Thursday, May 10, 2007 USA Limits Donor Offspring to 10 ?

no. 370

Re: Serious Failures Found at [Israeli] Hospital Sperm Banks

Dear Ran Reznick:
In your article, published online 5/10/2007, regarding serious failures at Israeli sperm banks you state that "In the United States, donors are limited to 10 births to decrease the chance of incest among offspring. "
I'd like to know where you got that "fact". I know of no regulation or law that requires sperm banks to monitor live births much less pregnancies achieved. As a parent to two donor conceived children here in the USA we would love to see reform that would limit the donor conceived offspring born to a single donor but as of yet we have no legislation.
Thank you,
Eric Schwartzman


I sent the above inquiry today to the reporter who wrote the article linked above. I would have posted my inquiry as a comment to the article but no option was provided.

Did I sleep through some major legislative pacakge here in the United States? I will give the reporter the benefit of the doubt but I don't believe we have any such legislation either at the federal or state level in the United States. But if anyone reading this knows on what basis the reporter got this info I'd love to hear it.


Gil said...

Eric, I know of no "regulation" or "law" per se (as in, I can't lead to you one or quote one), but I do know this: When my husband and I were going to choose a donor, we were told by both our RE AND the sperm bank that the reason that some donors may be taken off the market is because they have reached their limit of live births. We were told exactly what this author writes about, that the reason they do that is to limit the possibility of siblings forming incestuous relationships later in life. That each donor is permitted to have a limit of live births after which time their samples are no longer available to the general public. However, that sperm WOULD still be available to someone who had already had a live birth as a result of using that same donor. By doing this, parents could have full siblings for their donor-conceived child. Now, if we could find that regulation, all the better. But yes, this is what I was told as well.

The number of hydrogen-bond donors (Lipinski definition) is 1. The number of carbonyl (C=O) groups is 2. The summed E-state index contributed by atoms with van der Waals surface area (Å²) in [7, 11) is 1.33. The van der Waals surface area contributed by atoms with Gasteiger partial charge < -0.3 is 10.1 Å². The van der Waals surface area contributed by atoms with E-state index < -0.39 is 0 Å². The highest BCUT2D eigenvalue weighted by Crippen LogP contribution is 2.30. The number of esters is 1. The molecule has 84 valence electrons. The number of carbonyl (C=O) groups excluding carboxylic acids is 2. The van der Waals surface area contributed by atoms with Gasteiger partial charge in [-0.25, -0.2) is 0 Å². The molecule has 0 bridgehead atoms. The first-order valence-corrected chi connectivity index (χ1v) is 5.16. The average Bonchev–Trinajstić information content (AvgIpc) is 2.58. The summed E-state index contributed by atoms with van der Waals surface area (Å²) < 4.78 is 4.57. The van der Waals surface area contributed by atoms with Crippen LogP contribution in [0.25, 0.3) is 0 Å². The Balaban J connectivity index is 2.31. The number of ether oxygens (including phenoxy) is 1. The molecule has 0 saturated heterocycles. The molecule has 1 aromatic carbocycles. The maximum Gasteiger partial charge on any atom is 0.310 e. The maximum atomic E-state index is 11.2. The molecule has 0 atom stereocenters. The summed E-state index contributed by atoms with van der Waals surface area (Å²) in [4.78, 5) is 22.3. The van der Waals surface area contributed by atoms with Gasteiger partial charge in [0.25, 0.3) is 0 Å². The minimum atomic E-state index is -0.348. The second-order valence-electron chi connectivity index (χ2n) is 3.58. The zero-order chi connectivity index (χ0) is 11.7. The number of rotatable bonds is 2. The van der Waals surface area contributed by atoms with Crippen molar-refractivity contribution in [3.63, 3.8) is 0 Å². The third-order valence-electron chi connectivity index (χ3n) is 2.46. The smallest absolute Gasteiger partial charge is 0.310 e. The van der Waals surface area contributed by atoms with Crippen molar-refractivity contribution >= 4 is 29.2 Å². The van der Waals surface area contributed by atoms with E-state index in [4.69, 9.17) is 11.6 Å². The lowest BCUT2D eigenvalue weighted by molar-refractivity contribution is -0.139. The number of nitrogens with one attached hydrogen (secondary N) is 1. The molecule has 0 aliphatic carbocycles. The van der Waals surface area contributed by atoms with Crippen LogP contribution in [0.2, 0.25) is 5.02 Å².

DI_Dad said...

Hey Gil -

Here in the US if anyone has been told there is a limit it I am betting that it was a rule made up by the clinic or doctor themselves.

If I recall you are in Canada. Whether the recent legislation in Canada defined a limit I cannot say but I can not even see how it woudl be enforced as many people after getting pregnant go to a different doctor. Unless the law puts the burden on the families to report back to the origianl clinic / RE I cannot understand how it woudl be enforceable and I could not imagine a penalty on an individual for not reporting.

I still have not heard back from the reporter.

Regards, Eric

Laura said...

I only know the UK situation where the maximum is 10 families. The sperm could be used to the same family for more than one child. A donor will always have the right to limit the use to less than 10 but this is typically only used in known-donor cases.

Gil said...

You're right Eric. I am in Canada. But I know that here, when you use the donor sperm, it is the RE's responsibility to report back to the sperm bank when a live birth occurs as a product of that donor sperm. Now, given that we're getting our donor sperm from the USA, I made the assumption that this was a fairly standard practice in North America. However, I could be completely out in left field on that. I'll be interested to see what the reporter comes back to you with. But I do believe some checks and balances are in place to ensure that no sperm donor produces more than 10 children unless they are full siblings (i.e., as I mentioned, donor sperm used by the same family to produce additional children as full siblings to the first donor-conceived child).

DI_Dad said...

I fully can understand a sperm bank making allowances when a family wants full siblings. But at times this will add up.

A quick review of the DSR for Fairfax Cryobank yielded at least 8 donors with an average of just over 18 offspring spread over an average of just over 12 families. For one donor the reported offspring was 30 births spread over 23 families. That is a lot of kids.


Ryan said...

Fairfax... That name keeps coming up. The doctor that made me claims he may have gotten my gametes from there. Odd.